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Comment: Intel should make WiDi an open standard

Posted: 01 Jul 2010 ?? ?Print Version ?Bookmark and Share

Keywords:Intel WiDi? Wi-Fi? HDMI? wireless display? interface?

I've developed sort of a love-hate attitude toward Intel's WiDi. It was love at first sight, to be sure. But the hate part is growing with each new development.

In case you missed it, Intel CEO Paul Otellini unveiled WiDi, short for Wireless Display, at the Consumer Electronics Show in January. It's a clever implementation that, along with a companion box that connects to the TV's HDMI port, replicates the laptop's display on the TV screen. It's a cool way to share photos or videos. Toss the box into your suitcase, and you can play a movie on your PC and watch it on a hotel TV, if you're lucky enough to stay in a room with HDMI.

Do you see where the love is coming from? It's a pretty cool usage model. (Given how much content is being generated on pocketable devices these days, the technology arguably would be even more compelling on smart phones.)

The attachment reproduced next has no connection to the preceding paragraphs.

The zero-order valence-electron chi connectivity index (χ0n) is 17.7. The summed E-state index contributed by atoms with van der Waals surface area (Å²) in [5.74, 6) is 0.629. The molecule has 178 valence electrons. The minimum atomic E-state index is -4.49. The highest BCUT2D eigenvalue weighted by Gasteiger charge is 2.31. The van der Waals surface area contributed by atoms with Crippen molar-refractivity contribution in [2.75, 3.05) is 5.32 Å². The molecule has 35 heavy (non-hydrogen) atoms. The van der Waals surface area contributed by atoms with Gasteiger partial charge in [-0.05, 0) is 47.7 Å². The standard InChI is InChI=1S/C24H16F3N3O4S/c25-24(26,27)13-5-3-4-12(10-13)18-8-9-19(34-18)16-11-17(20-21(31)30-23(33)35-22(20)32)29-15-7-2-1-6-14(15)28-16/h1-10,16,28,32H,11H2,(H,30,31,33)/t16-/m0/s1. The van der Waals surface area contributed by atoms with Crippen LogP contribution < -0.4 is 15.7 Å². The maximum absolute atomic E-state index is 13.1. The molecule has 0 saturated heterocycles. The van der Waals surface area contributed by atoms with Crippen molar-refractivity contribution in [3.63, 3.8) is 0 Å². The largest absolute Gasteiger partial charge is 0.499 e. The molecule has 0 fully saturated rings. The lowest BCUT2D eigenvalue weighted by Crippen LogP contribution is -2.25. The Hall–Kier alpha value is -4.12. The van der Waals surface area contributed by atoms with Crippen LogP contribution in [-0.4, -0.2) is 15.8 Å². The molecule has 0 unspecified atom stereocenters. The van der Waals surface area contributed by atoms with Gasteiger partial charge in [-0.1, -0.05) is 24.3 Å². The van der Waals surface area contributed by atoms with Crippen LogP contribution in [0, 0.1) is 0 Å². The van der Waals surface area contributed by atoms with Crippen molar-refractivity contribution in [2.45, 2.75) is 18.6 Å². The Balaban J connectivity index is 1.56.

So what's to hate? Just this: WiDi isn't a standard. It's a proprietary protocol that sits inside Core processors introduced this year with integrated graphics.

I asserted at the outset that WiDi should be an open standard. It builds a point-to-point video connection over Wi-Fi, which is a universal capability on notebooks these days. Yet WiDi, which sounds very similar to the pervasive standard, is only available on a few systems. That's bound to confuse consumers.

Not to worry, Intel said; any potential confusion would be minimal because WiDi would be confined to a tight pen. It was available on only three systems-all in Best Buy's Blue Label program-and consumers would only be able to buy the box, NetGear's Push2TV, as an accessory for those three laptops, I was assured.

That's not true, as it turns out: Anyone can buy a Push2TV from Best Buy, either online or in a store. To make matters worse, a recent "Windows 7 was my idea" TV ad featuring a Blue Label laptop implies that all consumers need to display their notebook's screen on a TV is Windows 7.

Isn't funny that an ad depicting a guy falsely taking credit for Windows 7 also implies-falsely-that an Intel innovation is brought to you by Microsoft? I'd like to have been a fly on the wall during that discussion.)

Maybe Intel could have found a better guardian for WiDi than Best Buy. It's hard to fault the retailer, though; it just wants to sell stuff.

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